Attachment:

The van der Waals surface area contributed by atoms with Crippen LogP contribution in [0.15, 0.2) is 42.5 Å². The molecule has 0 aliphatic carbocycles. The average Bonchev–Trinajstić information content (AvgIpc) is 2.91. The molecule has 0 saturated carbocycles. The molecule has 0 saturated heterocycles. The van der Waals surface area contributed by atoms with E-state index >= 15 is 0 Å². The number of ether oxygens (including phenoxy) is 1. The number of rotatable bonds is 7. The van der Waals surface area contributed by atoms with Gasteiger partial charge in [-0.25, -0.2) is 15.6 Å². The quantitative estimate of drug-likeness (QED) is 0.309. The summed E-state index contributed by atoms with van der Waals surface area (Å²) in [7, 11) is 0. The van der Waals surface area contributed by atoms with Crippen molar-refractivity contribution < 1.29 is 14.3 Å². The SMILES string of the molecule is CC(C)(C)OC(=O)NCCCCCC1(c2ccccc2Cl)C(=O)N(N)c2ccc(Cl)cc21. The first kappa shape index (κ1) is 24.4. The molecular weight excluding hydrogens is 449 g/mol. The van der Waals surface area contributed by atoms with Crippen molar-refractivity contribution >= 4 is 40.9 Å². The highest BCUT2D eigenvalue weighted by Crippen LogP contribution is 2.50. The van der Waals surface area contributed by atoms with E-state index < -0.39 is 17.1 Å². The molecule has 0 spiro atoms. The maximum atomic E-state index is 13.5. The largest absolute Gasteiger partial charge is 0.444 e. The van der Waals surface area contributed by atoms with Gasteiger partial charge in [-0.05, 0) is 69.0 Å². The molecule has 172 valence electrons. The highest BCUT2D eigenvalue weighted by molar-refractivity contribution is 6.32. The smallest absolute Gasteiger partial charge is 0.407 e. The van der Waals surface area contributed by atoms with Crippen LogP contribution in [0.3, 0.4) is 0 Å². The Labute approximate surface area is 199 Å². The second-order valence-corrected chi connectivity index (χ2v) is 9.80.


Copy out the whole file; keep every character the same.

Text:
The van der Waals surface area contributed by atoms with Crippen LogP contribution in [0.15, 0.2) is 42.5 Å². The molecule has 0 aliphatic carbocycles. The average Bonchev–Trinajstić information content (AvgIpc) is 2.91. The molecule has 0 saturated carbocycles. The molecule has 0 saturated heterocycles. The van der Waals surface area contributed by atoms with E-state index >= 15 is 0 Å². The number of ether oxygens (including phenoxy) is 1. The number of rotatable bonds is 7. The van der Waals surface area contributed by atoms with Gasteiger partial charge in [-0.25, -0.2) is 15.6 Å². The quantitative estimate of drug-likeness (QED) is 0.309. The summed E-state index contributed by atoms with van der Waals surface area (Å²) in [7, 11) is 0. The van der Waals surface area contributed by atoms with Crippen molar-refractivity contribution < 1.29 is 14.3 Å². The SMILES string of the molecule is CC(C)(C)OC(=O)NCCCCCC1(c2ccccc2Cl)C(=O)N(N)c2ccc(Cl)cc21. The first kappa shape index (κ1) is 24.4. The molecular weight excluding hydrogens is 449 g/mol. The van der Waals surface area contributed by atoms with Crippen molar-refractivity contribution >= 4 is 40.9 Å². The highest BCUT2D eigenvalue weighted by Crippen LogP contribution is 2.50. The van der Waals surface area contributed by atoms with E-state index < -0.39 is 17.1 Å². The molecule has 0 spiro atoms. The maximum atomic E-state index is 13.5. The largest absolute Gasteiger partial charge is 0.444 e. The van der Waals surface area contributed by atoms with Gasteiger partial charge in [-0.05, 0) is 69.0 Å². The molecule has 172 valence electrons. The highest BCUT2D eigenvalue weighted by molar-refractivity contribution is 6.32. The smallest absolute Gasteiger partial charge is 0.407 e. The van der Waals surface area contributed by atoms with Crippen LogP contribution in [0.3, 0.4) is 0 Å². The Labute approximate surface area is 199 Å². The second-order valence-corrected chi connectivity index (χ2v) is 9.80.